Legitimate extradition under German law

Extradition requests need to be deemed legitimate under German law for Germany to carry them out. In cases where a foreign country, such as the USA, makes an extradition request and Germany deters that individual, they can provide their consent to simplified extradition under § 41 IRG or challenge it. If they do not consent, the prosecution must apply for a decision to the Higher Regional Court (OLG) under § 29 IRG. The Higher Regional Court then has to decide on the admissibility of the extradition. The decisive factor here is whether the extradition request was made correctly. Some of the powerful aspects and prerequisites that must be present for lawful extradition are the following:

  • Does the alleged crime constitute an extraditable crime or an unlawful act under German law? (§ 3 IRG)
  • Is there a threat of torture or inhumane treatment/conditions or punishment awaiting the individual in the requesting country? (Art. 3 ECHR; Art. 3 CAT)
  • Is there a possibility of the death penalty being used for the offence? If yes, is there a guarantee that the death penalty will either not be imposed or carried out in any case? (§ 8 IRG)
  • Does the risk exist that the defendant may be extradited or deported to a third state without German consent? (§ 11 (1) Nr.2 IRG)
  • Is the offence solely politically motivated (§ 6 IRG), or is it to do with military duties?
  • Can the defendant realistically expect a fair trial? (Art. 6 ECHR)

Should the extradition request or the judicial admissibility decision raise doubts about whether the requirements mentioned above are guaranteed and met, our legal team will take the appropriate legal steps and exhaust possibilities to prevent unlawful extradition.

It should be noted that it might not always be obvious when a country is seeking an extradition order for political or military reasons. However, a thorough legal investigation and analysis of the individual circumstances and available evidence can often uncover such factors.

Extradition of non-German EU citizens to non-EU member states

Suppose Germany is requested to extradite a person and differentiate between nationality. In that case, German or non-German citizens, the latter with increased protection via Article 16 of the German Constitution – it must also be differentiated whether the requestion state is an EU member state or not. In this respect, the ECJ has established an essential procedural requirement in the Petruhhin case (Case C-182/15 in NJW 2017, 378).

In this case, Mr Petruhhin, an Estonian national (an EU citizen), was arrested in Latvia (EU member state) based on a Russian extradition request. Therefore, it was a case of extradition of an EU citizen to a non-EU member state. The European Court of Justice ruled that an EU member state is not obliged to protect all other EU citizens residing on its territory from extradition. Therefore, citizens of other EU states do not enjoy the same level of protection as their nationals. However, the member state requested to extradite an EU citizen by a non-EU member state must first inform the member state of which the person in question is a national. This is because this Member State has a priority right to have their own national transferred for criminal prosecution before extradition to the non-EU Member States.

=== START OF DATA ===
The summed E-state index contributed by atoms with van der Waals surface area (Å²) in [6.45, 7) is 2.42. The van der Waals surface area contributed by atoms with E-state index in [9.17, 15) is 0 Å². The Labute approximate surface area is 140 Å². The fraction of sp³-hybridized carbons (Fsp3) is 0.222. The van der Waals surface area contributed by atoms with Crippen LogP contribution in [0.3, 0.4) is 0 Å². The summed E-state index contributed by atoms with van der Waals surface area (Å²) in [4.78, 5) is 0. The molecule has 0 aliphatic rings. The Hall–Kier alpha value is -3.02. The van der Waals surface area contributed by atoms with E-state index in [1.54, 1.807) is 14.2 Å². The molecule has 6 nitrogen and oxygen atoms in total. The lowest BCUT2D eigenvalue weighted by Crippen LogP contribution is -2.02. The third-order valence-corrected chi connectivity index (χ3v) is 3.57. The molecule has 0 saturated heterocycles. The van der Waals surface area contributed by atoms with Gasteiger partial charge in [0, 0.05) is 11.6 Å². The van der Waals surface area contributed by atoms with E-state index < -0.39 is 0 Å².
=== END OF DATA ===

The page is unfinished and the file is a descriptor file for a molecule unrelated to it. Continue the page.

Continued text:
The same applies if the USA, which is also not a member state of the EU, submits an extradition request to Germany about a non-German EU citizen. Thus, the United States of America requests the extradition of a Dutch citizen from Germany. For example, the German authorities must first contact the Dutch authorities before taking such a step. The Netherlands, as another EU Member state, can then decide as a matter of priority whether it wants its citizen extradited to its territory or whether the person may be deported from Germany to the United States.

In addition to the extradition treaty that the Federal Republic of Germany has concluded with the USA, there is also another extradition treaty between the European Union and the United States of America. According to this agreement, the EU law does not prevent extradition. Germany as a member state can therefore extradite other EU citizens to the USA since neither the right to freedom of movement under Article 21 of the Treaty on the Functioning of the European Union (TFEU) nor the prohibition of discrimination under Article 18 TFEU stands in the way of this procedure. However, considering the ECJ mentioned above case law, Germany would have to inform the other member state beforehand. Furthermore, the gratin of extradition must comply with the agreement’s requirements and be expressly justified. In particular, the request must be based on an extraditable offence. Extraditable offences according to the extradition treaty between the USA and the EU are:

  • Offences punishable by the law of both the requesting and the requested country by a custodial sentence not exceeding one year or a more severe penalty;
  • Attempts to commit or participate in the commission of such an offence.

If several countries request the extradition of a person and there is no special prerogative of an EU member state, the executive authority of the requested (EU) state is authorised to decide which country the person should be extradited.